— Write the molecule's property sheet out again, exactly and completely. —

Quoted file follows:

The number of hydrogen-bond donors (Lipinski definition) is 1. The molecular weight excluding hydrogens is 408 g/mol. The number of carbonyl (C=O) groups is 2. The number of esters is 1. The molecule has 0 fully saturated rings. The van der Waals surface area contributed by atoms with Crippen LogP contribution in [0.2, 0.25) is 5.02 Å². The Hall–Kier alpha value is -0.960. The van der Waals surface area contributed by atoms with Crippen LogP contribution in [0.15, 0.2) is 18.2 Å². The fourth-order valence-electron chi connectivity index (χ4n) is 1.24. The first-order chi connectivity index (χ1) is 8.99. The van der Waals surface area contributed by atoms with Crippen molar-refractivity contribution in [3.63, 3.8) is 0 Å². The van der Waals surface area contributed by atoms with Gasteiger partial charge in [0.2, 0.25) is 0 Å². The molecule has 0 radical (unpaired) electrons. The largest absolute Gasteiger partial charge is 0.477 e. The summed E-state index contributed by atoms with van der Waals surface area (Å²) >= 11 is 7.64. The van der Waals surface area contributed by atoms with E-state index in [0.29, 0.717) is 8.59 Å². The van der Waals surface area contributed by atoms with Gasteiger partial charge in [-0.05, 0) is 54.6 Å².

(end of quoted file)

The number of hydrogen-bond donors (Lipinski definition) is 1. The molecular weight excluding hydrogens is 408 g/mol. The number of carbonyl (C=O) groups is 2. The number of esters is 1. The molecule has 0 fully saturated rings. The van der Waals surface area contributed by atoms with Crippen LogP contribution in [0.2, 0.25) is 5.02 Å². The Hall–Kier alpha value is -0.960. The van der Waals surface area contributed by atoms with Crippen LogP contribution in [0.15, 0.2) is 18.2 Å². The fourth-order valence-electron chi connectivity index (χ4n) is 1.24. The first-order chi connectivity index (χ1) is 8.99. The van der Waals surface area contributed by atoms with Crippen molar-refractivity contribution in [3.63, 3.8) is 0 Å². The van der Waals surface area contributed by atoms with Gasteiger partial charge in [0.2, 0.25) is 0 Å². The molecule has 0 radical (unpaired) electrons. The largest absolute Gasteiger partial charge is 0.477 e. The summed E-state index contributed by atoms with van der Waals surface area (Å²) >= 11 is 7.64. The van der Waals surface area contributed by atoms with E-state index in [0.29, 0.717) is 8.59 Å². The van der Waals surface area contributed by atoms with Gasteiger partial charge in [-0.05, 0) is 54.6 Å².